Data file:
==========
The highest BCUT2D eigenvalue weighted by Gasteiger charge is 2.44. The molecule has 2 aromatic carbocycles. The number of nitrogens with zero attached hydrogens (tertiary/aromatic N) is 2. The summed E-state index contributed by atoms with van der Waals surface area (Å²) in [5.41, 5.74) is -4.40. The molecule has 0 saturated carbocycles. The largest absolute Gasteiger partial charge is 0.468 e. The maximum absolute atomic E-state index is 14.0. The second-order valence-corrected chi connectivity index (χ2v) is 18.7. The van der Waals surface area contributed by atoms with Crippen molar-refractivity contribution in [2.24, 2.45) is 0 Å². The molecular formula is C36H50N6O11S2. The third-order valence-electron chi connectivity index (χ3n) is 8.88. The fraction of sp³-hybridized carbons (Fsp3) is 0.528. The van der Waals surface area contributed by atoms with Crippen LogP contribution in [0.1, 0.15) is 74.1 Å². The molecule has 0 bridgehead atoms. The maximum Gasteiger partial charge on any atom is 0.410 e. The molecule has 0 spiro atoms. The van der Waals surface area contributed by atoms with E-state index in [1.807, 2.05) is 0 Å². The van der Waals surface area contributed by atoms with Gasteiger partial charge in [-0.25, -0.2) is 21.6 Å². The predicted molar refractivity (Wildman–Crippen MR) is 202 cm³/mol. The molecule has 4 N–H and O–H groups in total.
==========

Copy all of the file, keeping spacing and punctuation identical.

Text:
The highest BCUT2D eigenvalue weighted by Gasteiger charge is 2.44. The molecule has 2 aromatic carbocycles. The number of nitrogens with zero attached hydrogens (tertiary/aromatic N) is 2. The summed E-state index contributed by atoms with van der Waals surface area (Å²) in [5.41, 5.74) is -4.40. The molecule has 0 saturated carbocycles. The largest absolute Gasteiger partial charge is 0.468 e. The maximum absolute atomic E-state index is 14.0. The second-order valence-corrected chi connectivity index (χ2v) is 18.7. The van der Waals surface area contributed by atoms with Crippen molar-refractivity contribution in [2.24, 2.45) is 0 Å². The molecular formula is C36H50N6O11S2. The third-order valence-electron chi connectivity index (χ3n) is 8.88. The fraction of sp³-hybridized carbons (Fsp3) is 0.528. The van der Waals surface area contributed by atoms with Crippen LogP contribution in [0.1, 0.15) is 74.1 Å². The molecule has 0 bridgehead atoms. The maximum Gasteiger partial charge on any atom is 0.410 e. The molecule has 0 spiro atoms. The van der Waals surface area contributed by atoms with E-state index in [1.807, 2.05) is 0 Å². The van der Waals surface area contributed by atoms with Gasteiger partial charge in [-0.25, -0.2) is 21.6 Å². The predicted molar refractivity (Wildman–Crippen MR) is 202 cm³/mol. The molecule has 4 N–H and O–H groups in total.